Research using time-lapse photography in the Galapagos Marine Reserve suggests the presence of a key multilevel “trophic cascade” involving top-and mid-level predators as well as urchins and algae. Mark Novak, assistant professor of integrative biology, did the statistical modeling to determine what factors could slow the rate of triggerfish predation on pencil urchins.
The findings are important because they include detailed information about interactions in a complex food web. Such information is crucial to knowing how to cause, prevent or reverse population changes within the web.
In the rocky, species-rich subtidal area off the Galapagos Islands, scientists from Oregon State University and Brown University examined the relationships among predatory fishes, urchins, the algae that the urchins graze on, and how the interactions among them were influenced by sea lions and sharks at the top of the food chain.
The key question: Do predators high up in the chain affect the abundance of the “primary producers” at the bottom – in this case algae – thus causing a trophic cascade?
Trophic level refers to a species’ position in the chain, and the cascade describes the series of effects that can occur.
Using GoPro cameras, the researchers made a number of key findings regarding triggerfish, Spanish hogfish, pencil urchins, the larger green urchins and algae, including:
- Among a diverse guild of predatory fishes, triggerfish can control the abundance of pencil urchins and thus also the abundance of algae the urchins eat; the experiments showed grazing on algae was eliminated when the pencil urchins were exposed to triggerfish predation, meaning triggerfish are a candidate for protection because of their strong effects on ecosystem function.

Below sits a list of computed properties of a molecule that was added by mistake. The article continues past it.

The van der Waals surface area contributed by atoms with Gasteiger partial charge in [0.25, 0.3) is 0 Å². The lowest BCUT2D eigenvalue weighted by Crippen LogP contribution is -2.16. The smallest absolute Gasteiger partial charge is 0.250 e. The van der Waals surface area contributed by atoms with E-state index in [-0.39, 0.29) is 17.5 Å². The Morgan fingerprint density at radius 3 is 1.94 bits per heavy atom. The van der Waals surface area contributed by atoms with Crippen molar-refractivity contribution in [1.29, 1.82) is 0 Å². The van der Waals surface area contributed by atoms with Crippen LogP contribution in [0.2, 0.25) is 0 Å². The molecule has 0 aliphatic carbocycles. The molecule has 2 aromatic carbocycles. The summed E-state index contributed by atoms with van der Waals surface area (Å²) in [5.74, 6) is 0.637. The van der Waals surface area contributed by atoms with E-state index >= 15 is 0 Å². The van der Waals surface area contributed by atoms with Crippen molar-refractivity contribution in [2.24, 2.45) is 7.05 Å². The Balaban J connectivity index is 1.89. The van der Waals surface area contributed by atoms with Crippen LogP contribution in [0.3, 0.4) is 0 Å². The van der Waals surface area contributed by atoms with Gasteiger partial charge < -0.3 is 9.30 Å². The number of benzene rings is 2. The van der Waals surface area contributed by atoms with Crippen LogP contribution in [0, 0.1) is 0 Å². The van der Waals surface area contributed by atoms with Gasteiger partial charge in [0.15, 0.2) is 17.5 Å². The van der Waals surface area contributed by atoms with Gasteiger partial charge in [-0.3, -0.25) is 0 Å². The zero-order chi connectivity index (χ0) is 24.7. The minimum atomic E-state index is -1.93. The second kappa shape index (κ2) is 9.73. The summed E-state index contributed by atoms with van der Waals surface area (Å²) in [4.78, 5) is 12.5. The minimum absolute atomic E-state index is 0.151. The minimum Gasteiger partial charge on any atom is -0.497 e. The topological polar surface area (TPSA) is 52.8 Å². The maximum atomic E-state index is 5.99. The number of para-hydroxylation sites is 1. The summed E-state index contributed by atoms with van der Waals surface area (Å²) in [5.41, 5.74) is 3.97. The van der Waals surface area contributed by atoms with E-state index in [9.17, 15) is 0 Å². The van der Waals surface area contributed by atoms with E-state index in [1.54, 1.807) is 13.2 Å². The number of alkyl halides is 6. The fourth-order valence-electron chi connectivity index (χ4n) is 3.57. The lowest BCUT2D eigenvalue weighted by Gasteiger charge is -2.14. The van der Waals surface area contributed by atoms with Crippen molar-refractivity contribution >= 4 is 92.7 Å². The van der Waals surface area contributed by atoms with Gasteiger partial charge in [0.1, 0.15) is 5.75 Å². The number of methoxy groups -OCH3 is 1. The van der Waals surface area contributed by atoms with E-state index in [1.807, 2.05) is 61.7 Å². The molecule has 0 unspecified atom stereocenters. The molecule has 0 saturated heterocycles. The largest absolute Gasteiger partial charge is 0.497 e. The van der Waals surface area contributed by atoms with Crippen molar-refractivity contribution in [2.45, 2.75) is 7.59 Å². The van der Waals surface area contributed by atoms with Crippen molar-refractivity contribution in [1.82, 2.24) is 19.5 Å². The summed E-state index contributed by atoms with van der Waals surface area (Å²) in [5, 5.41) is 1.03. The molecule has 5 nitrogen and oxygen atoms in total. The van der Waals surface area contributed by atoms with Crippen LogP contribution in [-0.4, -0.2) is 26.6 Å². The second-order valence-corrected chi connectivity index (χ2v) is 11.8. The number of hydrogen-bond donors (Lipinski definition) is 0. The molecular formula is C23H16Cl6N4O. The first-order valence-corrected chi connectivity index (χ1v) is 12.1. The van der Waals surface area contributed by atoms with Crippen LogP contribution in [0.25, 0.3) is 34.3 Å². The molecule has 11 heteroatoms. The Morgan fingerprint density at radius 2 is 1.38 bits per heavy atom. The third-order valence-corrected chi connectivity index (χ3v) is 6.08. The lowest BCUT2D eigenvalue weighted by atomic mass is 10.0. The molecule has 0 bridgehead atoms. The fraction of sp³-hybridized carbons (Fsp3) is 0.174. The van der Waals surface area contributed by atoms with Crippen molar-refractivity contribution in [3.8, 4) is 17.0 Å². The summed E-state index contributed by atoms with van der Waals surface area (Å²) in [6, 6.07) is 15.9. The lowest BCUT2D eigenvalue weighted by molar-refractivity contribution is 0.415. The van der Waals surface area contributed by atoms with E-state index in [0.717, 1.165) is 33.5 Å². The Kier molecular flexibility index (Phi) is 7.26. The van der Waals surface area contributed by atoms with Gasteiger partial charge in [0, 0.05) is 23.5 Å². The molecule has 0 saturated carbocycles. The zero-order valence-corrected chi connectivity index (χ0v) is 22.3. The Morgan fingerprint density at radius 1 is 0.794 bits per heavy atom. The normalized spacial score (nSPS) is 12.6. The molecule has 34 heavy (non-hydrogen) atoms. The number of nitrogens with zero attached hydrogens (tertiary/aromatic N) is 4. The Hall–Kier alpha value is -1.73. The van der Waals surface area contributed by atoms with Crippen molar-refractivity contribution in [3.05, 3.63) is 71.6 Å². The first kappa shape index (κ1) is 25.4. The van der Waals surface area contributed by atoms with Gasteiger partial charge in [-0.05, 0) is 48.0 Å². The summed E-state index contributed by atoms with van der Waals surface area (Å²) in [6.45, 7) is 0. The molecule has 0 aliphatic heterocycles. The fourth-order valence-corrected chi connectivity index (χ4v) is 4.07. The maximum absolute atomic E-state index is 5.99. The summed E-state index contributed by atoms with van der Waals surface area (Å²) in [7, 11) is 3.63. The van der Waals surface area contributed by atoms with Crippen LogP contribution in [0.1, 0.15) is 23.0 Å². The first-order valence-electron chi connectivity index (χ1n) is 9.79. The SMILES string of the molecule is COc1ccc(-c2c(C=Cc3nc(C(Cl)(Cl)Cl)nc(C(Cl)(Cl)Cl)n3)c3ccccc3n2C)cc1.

- Green urchins eat more algae than pencil urchins yet are not the urchin prey of choice for predatory fish. That suggests those fish aren’t controlling green urchin populations and thus that green-urchin barrens in the Galapagos – areas where the urchins have stripped the sea floor of algae – are not the result of the overfishing of predatory fish.
- Spanish hogfish are not major predators of urchins as earlier, survey-based research had suggested. Hogfish mainly eat the smaller pencil urchins and also interfere with triggerfish feeding on large pencil urchins; the hassling hogfish cause triggerfish to spend more time to eat an urchin and in some cases force a fumble.
- Statistical modeling of predation on pencil urchins indicates that two types of interference behavior – the hogfish harassing the triggerfish, and sea lions and sharks startling the triggerfish – could slow the rate of triggerfish predation on pencil urchins.
Novak noted that historically, ecologists believed complex food webs typical of the tropics were more immune to trophic cascades than the simpler food webs of higher latitudes; the Galapagos straddle the equator.
Studies such as this one now suggest that is not the case, and that the dynamics of complex food webs can be as predictable as simpler ones provided you understand who the relevant players are.
“When the backbone of the system is strong, you can connect the top of the food chain to the bottom despite all of the indirect effects and the complexities of the system,” said Novak.
“It’s important to know individual species identity when you’ve got a suite of consumers,” Novak said. “The hogfish, the triggerfish, they all feed on very similar things, yet one of the two is most important, the one that drove that first link. And an urchin isn’t just an urchin – one was more immune to consumption from triggerfish, the other more susceptible. And one urchin was important for grazing, and another was not.”
Merely lumping species together at trophic levels would have caused researchers to miss a lot of the subtleties that the photographic study uncovered.
“If you just put urchins out and see how quickly they disappear, you can’t attribute that to any given predator,” Novak said. “We were able to identify those species that were responsible for transmitting the cascade.”
Findings were recently published in PLOS One. The National Science Foundation supported this research.